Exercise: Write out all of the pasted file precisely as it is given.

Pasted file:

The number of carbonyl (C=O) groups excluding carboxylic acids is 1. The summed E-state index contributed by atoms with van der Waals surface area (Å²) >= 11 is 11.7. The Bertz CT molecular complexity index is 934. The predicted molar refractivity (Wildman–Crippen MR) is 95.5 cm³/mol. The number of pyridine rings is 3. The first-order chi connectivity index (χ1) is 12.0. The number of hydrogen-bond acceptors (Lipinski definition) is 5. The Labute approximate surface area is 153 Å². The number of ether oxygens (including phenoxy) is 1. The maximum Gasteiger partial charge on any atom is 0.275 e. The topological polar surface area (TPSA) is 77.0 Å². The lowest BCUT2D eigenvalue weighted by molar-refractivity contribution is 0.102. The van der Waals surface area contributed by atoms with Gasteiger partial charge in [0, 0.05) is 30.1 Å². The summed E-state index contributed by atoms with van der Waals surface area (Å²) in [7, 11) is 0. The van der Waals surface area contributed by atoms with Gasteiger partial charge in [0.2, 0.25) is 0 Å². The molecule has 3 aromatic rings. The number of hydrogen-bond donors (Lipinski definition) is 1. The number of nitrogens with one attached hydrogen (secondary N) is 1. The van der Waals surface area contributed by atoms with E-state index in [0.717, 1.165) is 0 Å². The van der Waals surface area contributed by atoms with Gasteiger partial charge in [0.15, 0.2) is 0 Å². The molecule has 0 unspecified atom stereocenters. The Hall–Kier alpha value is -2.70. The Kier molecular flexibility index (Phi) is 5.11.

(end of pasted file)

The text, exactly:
The number of carbonyl (C=O) groups excluding carboxylic acids is 1. The summed E-state index contributed by atoms with van der Waals surface area (Å²) >= 11 is 11.7. The Bertz CT molecular complexity index is 934. The predicted molar refractivity (Wildman–Crippen MR) is 95.5 cm³/mol. The number of pyridine rings is 3. The first-order chi connectivity index (χ1) is 12.0. The number of hydrogen-bond acceptors (Lipinski definition) is 5. The Labute approximate surface area is 153 Å². The number of ether oxygens (including phenoxy) is 1. The maximum Gasteiger partial charge on any atom is 0.275 e. The topological polar surface area (TPSA) is 77.0 Å². The lowest BCUT2D eigenvalue weighted by molar-refractivity contribution is 0.102. The van der Waals surface area contributed by atoms with Gasteiger partial charge in [0, 0.05) is 30.1 Å². The summed E-state index contributed by atoms with van der Waals surface area (Å²) in [7, 11) is 0. The van der Waals surface area contributed by atoms with Gasteiger partial charge in [0.2, 0.25) is 0 Å². The molecule has 3 aromatic rings. The number of hydrogen-bond donors (Lipinski definition) is 1. The number of nitrogens with one attached hydrogen (secondary N) is 1. The van der Waals surface area contributed by atoms with E-state index in [0.717, 1.165) is 0 Å². The van der Waals surface area contributed by atoms with Gasteiger partial charge in [0.15, 0.2) is 0 Å². The molecule has 0 unspecified atom stereocenters. The Hall–Kier alpha value is -2.70. The Kier molecular flexibility index (Phi) is 5.11.